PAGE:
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The so-called “rough sex” defence has increasingly been used in UK courts in cases of sexual violence – that either end in murder or serious harm – to explain why the violence occurred.
On 17 June, the government announced a change in the law to ban this defence as part of an amendment to the Domestic Abuse Bill.
Harman, who supported the amendment, appeared on ITV’s Loose Women on Wednesday (22 July) to discuss the reasoning behind it.
On why the “rough sex” defence is often referred to as the “Fifty Shades defence”, she said: “With the women’s liberation movement and women wanting to own their own sexuality and to define themselves as sexual beings, and then of course that was encapsulated by the Fifty Shades book, the idea became normalised that some women want pain inflicted on them in sex.
“This provided a grisly opportunity for men to twist women’s empowerment of their own sexuality and say, ‘Yes of course I inflicted those injuries because she wanted rough sex.’”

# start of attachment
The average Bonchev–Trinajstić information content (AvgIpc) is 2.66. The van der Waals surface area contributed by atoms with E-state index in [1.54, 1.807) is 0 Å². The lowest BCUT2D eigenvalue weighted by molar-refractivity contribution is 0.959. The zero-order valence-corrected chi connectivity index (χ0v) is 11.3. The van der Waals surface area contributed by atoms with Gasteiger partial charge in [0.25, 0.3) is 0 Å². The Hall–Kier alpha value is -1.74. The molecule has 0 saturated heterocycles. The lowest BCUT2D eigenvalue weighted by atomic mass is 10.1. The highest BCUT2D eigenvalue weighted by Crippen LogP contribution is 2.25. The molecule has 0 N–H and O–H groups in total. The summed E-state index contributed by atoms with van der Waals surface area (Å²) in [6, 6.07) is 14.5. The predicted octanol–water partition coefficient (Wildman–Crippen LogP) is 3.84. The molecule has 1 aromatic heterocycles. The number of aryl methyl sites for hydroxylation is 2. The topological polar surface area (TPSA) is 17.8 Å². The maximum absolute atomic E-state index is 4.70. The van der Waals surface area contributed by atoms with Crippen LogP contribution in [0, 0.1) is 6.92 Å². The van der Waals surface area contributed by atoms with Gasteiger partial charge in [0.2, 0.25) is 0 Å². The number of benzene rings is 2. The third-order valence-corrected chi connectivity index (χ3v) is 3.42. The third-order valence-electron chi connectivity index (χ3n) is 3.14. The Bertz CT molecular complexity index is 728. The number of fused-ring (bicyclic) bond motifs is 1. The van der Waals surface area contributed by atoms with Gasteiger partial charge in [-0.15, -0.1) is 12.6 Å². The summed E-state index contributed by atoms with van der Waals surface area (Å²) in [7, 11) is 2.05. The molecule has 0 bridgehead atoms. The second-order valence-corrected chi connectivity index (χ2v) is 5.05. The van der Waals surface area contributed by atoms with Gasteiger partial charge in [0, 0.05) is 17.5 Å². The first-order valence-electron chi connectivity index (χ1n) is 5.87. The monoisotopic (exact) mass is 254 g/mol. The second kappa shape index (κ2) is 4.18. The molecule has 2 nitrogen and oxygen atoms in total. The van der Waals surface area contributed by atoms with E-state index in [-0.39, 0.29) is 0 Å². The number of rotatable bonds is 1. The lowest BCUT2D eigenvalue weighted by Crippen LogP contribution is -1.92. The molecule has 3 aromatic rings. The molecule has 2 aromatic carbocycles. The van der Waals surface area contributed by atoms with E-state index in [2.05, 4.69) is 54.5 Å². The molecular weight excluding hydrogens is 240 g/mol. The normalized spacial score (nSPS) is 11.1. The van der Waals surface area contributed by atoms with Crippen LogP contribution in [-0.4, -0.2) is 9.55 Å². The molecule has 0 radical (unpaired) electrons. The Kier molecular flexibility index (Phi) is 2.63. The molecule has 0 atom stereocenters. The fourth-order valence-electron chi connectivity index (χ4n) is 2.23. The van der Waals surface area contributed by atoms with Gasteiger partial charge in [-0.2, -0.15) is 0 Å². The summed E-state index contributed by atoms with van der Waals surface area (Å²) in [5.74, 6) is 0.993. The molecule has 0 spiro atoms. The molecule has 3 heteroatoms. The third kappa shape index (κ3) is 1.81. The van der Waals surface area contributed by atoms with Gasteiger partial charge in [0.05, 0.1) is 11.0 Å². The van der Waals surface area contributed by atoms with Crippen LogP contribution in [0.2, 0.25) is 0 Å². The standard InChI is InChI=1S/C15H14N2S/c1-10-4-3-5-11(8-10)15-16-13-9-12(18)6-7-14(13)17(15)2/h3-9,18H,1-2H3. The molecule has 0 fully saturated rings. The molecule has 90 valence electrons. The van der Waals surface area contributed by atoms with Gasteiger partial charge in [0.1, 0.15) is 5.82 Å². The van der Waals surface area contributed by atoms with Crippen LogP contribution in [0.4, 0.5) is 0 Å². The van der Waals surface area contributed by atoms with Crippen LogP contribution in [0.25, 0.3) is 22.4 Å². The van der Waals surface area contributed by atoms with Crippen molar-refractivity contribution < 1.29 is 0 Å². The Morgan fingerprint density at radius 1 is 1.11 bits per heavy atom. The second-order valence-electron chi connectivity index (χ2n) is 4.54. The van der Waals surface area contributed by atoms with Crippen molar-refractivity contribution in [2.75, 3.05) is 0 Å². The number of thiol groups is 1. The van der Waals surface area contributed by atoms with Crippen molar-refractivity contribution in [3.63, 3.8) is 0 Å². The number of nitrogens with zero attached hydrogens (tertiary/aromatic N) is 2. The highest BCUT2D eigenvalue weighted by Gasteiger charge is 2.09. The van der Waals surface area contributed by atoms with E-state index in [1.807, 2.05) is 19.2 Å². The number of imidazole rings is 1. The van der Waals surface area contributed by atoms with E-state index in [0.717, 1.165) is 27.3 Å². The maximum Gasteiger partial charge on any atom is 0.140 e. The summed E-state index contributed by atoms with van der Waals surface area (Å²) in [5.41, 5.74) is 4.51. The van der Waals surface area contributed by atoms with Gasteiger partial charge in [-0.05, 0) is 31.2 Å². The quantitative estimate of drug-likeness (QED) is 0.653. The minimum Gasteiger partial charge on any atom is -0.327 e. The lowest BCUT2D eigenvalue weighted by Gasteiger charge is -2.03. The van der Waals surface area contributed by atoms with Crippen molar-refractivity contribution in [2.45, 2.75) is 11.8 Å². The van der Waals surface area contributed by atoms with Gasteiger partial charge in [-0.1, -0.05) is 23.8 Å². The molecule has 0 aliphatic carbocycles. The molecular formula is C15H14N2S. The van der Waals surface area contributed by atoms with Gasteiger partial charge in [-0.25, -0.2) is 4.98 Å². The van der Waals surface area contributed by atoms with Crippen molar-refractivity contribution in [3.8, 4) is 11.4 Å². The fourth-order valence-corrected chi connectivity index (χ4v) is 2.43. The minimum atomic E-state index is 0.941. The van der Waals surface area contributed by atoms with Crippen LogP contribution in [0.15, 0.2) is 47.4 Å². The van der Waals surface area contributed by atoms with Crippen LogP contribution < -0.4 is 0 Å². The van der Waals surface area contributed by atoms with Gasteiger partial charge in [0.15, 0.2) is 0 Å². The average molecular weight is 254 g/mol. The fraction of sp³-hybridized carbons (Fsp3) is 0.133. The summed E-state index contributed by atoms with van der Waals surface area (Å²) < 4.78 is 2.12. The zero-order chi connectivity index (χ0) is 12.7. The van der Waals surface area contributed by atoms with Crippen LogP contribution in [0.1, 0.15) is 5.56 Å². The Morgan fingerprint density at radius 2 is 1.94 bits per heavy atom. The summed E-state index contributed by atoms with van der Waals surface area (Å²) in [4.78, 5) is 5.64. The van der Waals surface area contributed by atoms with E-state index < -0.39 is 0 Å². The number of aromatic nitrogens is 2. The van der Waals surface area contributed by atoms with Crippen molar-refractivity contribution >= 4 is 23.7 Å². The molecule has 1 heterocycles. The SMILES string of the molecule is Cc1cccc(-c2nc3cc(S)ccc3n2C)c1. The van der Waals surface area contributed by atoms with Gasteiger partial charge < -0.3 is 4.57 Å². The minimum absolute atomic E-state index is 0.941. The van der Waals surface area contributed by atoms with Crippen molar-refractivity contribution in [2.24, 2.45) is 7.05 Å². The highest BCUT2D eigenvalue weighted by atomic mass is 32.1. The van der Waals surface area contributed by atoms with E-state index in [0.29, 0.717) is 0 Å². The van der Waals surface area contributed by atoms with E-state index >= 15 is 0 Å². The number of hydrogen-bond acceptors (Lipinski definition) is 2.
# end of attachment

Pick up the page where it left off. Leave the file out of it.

She added: “And, in that situation it is impossible for the woman, or indeed anybody else, to challenge it. It’s just absolutely any man, who killed any woman, even if it was a perfect stranger, could say, ‘Yes we hooked up and she wanted rough sex.’”
Fifty Shades of Grey was written by EL James and adapted into a film in 2015 starring Jamie Dornan and Dakota Johnson. It follows a college senior who has a sexual relationship with a billionaire businessman obsessed with BDSM (bondage and discipline, dominance and submission, and sadism and masochism).
The Independent has contacted the publisher of Fifty Shades of Grey for comment.